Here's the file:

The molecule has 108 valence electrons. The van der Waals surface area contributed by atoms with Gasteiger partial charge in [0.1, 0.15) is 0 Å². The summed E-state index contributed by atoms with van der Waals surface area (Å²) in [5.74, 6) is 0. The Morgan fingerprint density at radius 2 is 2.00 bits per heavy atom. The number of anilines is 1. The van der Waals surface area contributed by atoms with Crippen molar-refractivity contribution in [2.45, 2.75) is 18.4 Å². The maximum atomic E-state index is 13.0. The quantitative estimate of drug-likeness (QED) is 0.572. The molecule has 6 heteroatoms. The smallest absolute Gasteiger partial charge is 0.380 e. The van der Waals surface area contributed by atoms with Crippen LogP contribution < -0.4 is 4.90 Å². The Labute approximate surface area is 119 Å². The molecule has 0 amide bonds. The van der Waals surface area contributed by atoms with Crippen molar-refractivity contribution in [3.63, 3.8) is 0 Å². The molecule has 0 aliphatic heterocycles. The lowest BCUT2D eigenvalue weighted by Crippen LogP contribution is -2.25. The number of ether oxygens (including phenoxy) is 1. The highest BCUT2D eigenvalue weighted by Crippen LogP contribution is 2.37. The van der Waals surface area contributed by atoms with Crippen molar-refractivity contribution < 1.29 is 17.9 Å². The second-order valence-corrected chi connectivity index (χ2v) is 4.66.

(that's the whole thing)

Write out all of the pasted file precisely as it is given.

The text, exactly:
The molecule has 108 valence electrons. The van der Waals surface area contributed by atoms with Gasteiger partial charge in [0.1, 0.15) is 0 Å². The summed E-state index contributed by atoms with van der Waals surface area (Å²) in [5.74, 6) is 0. The Morgan fingerprint density at radius 2 is 2.00 bits per heavy atom. The number of anilines is 1. The van der Waals surface area contributed by atoms with Crippen molar-refractivity contribution in [2.45, 2.75) is 18.4 Å². The maximum atomic E-state index is 13.0. The quantitative estimate of drug-likeness (QED) is 0.572. The molecule has 6 heteroatoms. The smallest absolute Gasteiger partial charge is 0.380 e. The van der Waals surface area contributed by atoms with Crippen LogP contribution < -0.4 is 4.90 Å². The Labute approximate surface area is 119 Å². The molecule has 0 amide bonds. The van der Waals surface area contributed by atoms with Crippen molar-refractivity contribution in [3.63, 3.8) is 0 Å². The molecule has 0 aliphatic heterocycles. The lowest BCUT2D eigenvalue weighted by Crippen LogP contribution is -2.25. The number of ether oxygens (including phenoxy) is 1. The highest BCUT2D eigenvalue weighted by Crippen LogP contribution is 2.37. The van der Waals surface area contributed by atoms with Crippen molar-refractivity contribution < 1.29 is 17.9 Å². The second-order valence-corrected chi connectivity index (χ2v) is 4.66.